FEEDING THE PATIENT WITH DEMENTIA — A Healing Process

As a gastroenterologist I am often called in to endoscopically place a feeding tube (PEG)  in patients with dementia.  For me it is a difficult ethical issue but frequently complicated by family ambivalence and confusion over what is best for their relative.

The issue of "starving" their loved-one versus placing an artificial means of nutrition is controversial at best.  Studies have failed to demonstrated that feeding tubes prolong life or even prevent aspiration pneumonia.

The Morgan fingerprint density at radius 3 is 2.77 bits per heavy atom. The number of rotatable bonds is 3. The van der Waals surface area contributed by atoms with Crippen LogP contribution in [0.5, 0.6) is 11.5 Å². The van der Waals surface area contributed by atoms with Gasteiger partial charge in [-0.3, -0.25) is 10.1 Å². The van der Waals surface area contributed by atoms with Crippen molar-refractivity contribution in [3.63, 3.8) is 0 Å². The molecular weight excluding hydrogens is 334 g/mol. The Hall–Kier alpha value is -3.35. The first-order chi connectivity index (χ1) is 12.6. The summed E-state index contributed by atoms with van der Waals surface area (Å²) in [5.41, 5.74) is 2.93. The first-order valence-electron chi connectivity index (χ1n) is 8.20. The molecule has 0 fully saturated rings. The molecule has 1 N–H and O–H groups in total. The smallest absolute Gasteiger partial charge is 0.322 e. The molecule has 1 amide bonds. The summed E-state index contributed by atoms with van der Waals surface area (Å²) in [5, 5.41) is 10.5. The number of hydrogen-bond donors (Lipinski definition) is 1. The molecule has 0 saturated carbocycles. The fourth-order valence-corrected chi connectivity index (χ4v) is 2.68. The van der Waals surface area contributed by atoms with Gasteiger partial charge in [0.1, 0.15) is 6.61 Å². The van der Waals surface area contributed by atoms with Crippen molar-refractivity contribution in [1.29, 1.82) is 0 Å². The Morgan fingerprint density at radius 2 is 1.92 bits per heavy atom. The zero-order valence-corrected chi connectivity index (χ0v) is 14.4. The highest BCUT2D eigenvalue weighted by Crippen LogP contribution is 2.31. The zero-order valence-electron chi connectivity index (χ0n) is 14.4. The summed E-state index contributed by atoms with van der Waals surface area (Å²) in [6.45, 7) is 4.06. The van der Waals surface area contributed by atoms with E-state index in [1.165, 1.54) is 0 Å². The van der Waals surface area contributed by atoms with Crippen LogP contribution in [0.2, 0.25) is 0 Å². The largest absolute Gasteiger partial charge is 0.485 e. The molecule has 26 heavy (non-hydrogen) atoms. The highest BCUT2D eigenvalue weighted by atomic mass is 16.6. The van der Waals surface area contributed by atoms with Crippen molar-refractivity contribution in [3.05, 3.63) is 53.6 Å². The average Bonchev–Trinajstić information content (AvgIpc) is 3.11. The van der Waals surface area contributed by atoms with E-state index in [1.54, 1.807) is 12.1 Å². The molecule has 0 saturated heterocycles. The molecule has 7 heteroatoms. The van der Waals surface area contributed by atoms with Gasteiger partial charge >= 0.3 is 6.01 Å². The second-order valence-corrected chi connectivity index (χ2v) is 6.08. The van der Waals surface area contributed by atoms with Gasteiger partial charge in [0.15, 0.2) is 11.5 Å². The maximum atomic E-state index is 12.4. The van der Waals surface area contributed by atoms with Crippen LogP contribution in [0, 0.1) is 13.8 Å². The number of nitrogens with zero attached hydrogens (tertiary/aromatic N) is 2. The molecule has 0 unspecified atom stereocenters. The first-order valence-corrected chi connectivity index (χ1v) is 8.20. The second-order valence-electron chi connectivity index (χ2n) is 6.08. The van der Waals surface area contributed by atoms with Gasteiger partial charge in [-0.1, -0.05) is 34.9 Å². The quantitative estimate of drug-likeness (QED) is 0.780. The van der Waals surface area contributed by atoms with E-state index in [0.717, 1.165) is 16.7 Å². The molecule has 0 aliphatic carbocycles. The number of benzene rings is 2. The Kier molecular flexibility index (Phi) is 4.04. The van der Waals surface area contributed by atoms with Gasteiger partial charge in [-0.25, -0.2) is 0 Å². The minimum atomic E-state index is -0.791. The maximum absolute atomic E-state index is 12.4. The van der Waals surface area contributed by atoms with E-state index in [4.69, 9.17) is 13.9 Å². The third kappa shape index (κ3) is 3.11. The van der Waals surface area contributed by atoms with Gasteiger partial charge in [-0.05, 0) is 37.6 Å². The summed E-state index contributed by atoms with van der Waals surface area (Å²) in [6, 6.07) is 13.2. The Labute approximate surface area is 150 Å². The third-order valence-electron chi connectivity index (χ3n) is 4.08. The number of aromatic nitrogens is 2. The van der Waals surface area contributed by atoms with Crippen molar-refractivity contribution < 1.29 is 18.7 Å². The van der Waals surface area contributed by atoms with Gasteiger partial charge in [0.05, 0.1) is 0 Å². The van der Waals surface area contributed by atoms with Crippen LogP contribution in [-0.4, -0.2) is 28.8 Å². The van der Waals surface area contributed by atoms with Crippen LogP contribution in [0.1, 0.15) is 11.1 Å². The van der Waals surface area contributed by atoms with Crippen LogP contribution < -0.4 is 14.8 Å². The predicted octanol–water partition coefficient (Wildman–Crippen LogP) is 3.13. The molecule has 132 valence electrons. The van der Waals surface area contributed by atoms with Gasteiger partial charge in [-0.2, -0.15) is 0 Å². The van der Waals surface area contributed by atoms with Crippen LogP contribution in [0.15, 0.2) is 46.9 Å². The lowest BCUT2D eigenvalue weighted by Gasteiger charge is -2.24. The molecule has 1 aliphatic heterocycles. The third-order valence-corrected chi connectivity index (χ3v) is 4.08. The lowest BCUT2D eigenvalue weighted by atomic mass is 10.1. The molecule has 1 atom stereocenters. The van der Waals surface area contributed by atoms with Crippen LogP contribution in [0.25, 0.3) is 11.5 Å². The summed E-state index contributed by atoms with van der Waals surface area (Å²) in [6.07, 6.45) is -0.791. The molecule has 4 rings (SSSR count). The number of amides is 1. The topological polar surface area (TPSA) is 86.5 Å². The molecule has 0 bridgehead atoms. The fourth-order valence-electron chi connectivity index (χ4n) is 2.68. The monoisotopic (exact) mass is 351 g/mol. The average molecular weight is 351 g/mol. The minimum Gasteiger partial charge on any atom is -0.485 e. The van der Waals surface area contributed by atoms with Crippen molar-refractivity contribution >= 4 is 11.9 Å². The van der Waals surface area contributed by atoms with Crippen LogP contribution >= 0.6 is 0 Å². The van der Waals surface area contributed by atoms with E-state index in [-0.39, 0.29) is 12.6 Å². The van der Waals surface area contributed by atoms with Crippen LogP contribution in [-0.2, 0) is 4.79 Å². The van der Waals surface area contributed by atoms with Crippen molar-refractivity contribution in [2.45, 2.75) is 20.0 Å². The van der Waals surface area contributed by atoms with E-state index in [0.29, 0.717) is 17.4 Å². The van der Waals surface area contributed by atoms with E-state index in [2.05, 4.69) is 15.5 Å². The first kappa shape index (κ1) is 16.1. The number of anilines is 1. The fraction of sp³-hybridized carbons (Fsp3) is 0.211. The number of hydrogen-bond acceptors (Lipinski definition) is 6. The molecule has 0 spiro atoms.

This is also must be balanced by the ultimate realization that dementia is a terminal disease.

Perhaps the answer for some families may be the "comfort feeding" proposed in the NY Times article http://www.nytimes.com/2010/08/03/health/03feed.html?_r=1.  It offers a way of involving family members in an act of love and compassion and eliminating the fear of starvation for the patient while eliminating the need for artificial feeding devices.

I would hope that this approach would become more widespread.

Personally it is not "good for business" but  one I believe is better for all concerned.

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